At common law, it is not an essential element of incompatibility of offices that the clash of duty should exist in all or in the greater part of the official functions. If one office is superior to the other in some of its principal or important duties, so that the exercise of such duties may conflict, to the public detriment, with the exercise of other important duties in the subordinate office, then the offices are incompatible."

and in section 74:

"One of the most important tests as to whether offices are incompatible is found in the principle that the incompatibility is recognized whenever one is subordinate to the other in some of its important and principal duties, and subject in some degree to the other's revisory power. Thus, two offices are incompatible where the incumbent of the one has the power of appointment to the other office or the power to remove its incumbent, even though the contingency on which the power may be exercised is remote." 63 Am.Jur.2d Public Officers and Employees sec. 74 (1972).

While the question of the incompatibility of the positions of police officer and member of the municipal legislative body has not been considered in Illinois, it has been decided adversely to plaintiff's contentions in three cases arising in New Jersey.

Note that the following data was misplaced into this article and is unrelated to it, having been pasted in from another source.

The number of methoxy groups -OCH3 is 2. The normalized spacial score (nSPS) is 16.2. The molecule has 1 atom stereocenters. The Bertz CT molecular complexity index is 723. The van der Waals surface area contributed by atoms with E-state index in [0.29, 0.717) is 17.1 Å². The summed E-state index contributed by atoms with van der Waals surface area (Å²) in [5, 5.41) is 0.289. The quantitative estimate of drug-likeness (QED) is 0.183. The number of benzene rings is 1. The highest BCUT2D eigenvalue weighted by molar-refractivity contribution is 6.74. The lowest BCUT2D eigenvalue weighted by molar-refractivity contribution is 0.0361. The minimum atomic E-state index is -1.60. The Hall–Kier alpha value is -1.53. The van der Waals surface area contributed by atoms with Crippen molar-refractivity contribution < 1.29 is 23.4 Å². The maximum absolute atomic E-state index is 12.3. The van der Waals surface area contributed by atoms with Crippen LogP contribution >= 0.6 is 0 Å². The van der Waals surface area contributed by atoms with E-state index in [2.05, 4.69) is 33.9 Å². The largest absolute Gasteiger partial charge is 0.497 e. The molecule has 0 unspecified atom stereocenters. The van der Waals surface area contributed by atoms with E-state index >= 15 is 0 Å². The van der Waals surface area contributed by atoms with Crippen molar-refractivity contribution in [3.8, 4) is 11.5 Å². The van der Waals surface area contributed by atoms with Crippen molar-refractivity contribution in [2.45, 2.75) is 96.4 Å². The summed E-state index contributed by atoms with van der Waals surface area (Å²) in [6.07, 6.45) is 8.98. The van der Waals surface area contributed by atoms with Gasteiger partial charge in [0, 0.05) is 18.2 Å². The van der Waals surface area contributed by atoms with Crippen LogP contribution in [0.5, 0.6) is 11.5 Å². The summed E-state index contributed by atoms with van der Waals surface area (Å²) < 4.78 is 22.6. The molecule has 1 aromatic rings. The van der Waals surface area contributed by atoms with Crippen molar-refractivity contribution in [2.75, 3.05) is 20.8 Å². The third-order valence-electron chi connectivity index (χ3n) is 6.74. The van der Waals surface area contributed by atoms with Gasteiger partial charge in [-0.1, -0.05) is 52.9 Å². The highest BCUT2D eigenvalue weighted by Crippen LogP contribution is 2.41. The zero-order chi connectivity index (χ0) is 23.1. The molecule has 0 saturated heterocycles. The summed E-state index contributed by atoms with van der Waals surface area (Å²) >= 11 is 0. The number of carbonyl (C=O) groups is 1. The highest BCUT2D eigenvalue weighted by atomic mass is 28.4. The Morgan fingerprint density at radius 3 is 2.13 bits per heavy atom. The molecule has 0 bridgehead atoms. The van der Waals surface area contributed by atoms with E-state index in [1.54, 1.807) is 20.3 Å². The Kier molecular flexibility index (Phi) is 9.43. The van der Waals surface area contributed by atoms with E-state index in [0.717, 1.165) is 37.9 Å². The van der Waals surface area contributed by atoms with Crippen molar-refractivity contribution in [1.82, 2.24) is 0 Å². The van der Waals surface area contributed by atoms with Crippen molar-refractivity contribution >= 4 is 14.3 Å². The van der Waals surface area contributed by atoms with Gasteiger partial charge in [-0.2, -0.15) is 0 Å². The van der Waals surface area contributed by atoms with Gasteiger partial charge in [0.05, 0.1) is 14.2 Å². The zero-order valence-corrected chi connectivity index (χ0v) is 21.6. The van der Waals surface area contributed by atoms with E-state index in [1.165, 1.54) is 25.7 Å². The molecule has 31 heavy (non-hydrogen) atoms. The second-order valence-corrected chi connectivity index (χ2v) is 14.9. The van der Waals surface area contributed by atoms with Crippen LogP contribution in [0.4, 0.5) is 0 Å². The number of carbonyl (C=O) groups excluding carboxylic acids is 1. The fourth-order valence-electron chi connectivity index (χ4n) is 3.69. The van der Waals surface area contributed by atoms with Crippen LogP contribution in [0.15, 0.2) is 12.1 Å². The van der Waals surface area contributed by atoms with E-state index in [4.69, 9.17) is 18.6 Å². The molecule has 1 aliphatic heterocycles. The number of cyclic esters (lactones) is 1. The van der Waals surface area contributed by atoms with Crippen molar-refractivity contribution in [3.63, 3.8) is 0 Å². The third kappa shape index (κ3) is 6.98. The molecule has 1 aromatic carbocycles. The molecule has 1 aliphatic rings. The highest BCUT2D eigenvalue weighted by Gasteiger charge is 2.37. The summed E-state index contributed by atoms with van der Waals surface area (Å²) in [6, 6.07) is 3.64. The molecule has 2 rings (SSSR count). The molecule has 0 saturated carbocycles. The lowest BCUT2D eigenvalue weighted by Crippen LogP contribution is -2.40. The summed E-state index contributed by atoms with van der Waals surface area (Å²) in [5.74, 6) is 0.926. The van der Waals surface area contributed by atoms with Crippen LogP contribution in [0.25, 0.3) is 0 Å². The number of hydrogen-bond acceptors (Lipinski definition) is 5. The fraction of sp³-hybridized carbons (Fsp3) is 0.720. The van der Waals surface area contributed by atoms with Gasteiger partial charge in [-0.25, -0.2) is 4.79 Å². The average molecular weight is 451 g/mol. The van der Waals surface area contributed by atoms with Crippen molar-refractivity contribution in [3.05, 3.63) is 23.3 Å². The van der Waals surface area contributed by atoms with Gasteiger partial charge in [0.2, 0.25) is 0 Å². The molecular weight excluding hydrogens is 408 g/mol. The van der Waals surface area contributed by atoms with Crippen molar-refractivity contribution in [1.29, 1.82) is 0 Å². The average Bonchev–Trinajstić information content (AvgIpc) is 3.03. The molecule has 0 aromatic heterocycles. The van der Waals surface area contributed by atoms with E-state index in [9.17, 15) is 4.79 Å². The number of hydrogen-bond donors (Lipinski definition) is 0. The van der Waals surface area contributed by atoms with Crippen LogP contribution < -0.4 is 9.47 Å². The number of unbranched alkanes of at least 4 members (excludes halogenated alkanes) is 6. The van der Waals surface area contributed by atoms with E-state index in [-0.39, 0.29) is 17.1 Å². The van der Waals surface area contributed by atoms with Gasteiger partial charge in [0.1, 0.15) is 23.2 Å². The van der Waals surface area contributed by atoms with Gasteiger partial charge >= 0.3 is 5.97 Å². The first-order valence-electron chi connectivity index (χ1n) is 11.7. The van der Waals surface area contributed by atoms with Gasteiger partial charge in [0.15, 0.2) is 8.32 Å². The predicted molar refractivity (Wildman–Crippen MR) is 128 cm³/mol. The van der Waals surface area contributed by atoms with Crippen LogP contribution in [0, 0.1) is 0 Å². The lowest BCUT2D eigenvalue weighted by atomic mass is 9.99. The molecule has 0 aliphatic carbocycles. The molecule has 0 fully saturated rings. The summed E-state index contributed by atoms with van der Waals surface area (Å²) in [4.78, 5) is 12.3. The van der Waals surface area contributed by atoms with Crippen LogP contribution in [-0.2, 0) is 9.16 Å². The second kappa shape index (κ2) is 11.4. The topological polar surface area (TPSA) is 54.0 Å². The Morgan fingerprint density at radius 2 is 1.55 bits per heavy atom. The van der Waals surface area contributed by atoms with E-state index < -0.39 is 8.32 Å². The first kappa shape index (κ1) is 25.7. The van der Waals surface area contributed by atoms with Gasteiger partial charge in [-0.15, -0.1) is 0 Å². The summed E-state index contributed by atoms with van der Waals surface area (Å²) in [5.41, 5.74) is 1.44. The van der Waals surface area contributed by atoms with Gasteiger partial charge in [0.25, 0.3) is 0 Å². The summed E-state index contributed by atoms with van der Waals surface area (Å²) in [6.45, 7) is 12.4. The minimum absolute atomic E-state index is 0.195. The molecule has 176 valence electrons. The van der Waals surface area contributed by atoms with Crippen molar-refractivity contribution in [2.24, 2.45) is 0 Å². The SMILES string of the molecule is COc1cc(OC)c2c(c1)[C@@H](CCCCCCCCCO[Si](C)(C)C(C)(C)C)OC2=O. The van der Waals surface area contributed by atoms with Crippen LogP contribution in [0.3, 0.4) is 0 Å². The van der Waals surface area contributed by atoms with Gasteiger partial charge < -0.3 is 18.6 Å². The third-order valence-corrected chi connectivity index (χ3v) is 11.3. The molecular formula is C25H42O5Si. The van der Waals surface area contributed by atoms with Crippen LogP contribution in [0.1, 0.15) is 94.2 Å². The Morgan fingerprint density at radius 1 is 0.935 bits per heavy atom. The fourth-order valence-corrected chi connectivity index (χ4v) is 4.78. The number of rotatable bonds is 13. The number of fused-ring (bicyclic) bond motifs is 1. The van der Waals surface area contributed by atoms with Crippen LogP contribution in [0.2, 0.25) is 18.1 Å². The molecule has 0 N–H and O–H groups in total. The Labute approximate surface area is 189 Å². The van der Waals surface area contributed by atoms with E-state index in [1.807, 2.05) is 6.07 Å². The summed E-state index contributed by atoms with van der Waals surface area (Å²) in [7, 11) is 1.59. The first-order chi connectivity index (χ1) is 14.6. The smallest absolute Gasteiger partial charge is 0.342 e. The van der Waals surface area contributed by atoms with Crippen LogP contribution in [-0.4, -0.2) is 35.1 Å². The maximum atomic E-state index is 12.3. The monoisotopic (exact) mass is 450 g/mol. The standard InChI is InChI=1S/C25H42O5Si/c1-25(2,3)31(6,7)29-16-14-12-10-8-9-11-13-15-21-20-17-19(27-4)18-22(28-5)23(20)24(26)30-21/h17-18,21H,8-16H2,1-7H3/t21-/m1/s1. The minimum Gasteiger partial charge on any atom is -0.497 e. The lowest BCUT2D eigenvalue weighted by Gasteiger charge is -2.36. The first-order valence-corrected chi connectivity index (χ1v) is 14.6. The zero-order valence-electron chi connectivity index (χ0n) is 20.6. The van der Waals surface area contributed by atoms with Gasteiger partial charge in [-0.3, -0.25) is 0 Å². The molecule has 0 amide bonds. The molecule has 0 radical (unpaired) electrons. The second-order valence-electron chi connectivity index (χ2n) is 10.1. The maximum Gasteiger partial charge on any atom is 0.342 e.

In O'Connor v. Calandrillo (1971), 117 N.J. Super. 586, 285 A.2d 275, affirmed (1972), 121 N.J. Super. 135, 296 A.2d 326, cert. denied (1973), 62 N.J. 193, 299 A.2d 727, cert. denied (1973), 412 U.S. 940, 37 L.Ed.2d 399, 93 S.Ct. 2775, the court held that the positions of police sergeant and city commissioner held by Calandrillo were incompatible, as were the positions of two other city commissioners (Lombardo, secretary to the board of assessors, and Lagomarsino, advisor of veterans' affairs). The court said (117 N.J. Super. 586, 589-92, 285 A.2d 275, 277-78):

"Regardless of the existence of specific statutory prohibitions, the common law doctrine of incompatibility has developed as a matter of public policy in order to insure that there be the appearance as well as the actuality of impartiality and undivided loyalty. [Citation.] Incompatibility exists `where in the established governmental scheme one office is subordinate to another, or subject to its supervision and control, or the duties clash, inviting the incumbent to prefer one obligation to another.' [Citations.] If the duties of the two offices are such that when `placed in one person they might disserve the public interests, or if the respective offices might or will conflict even on rare occasions, it is sufficient to declare them legally incompatible.' [Citation.]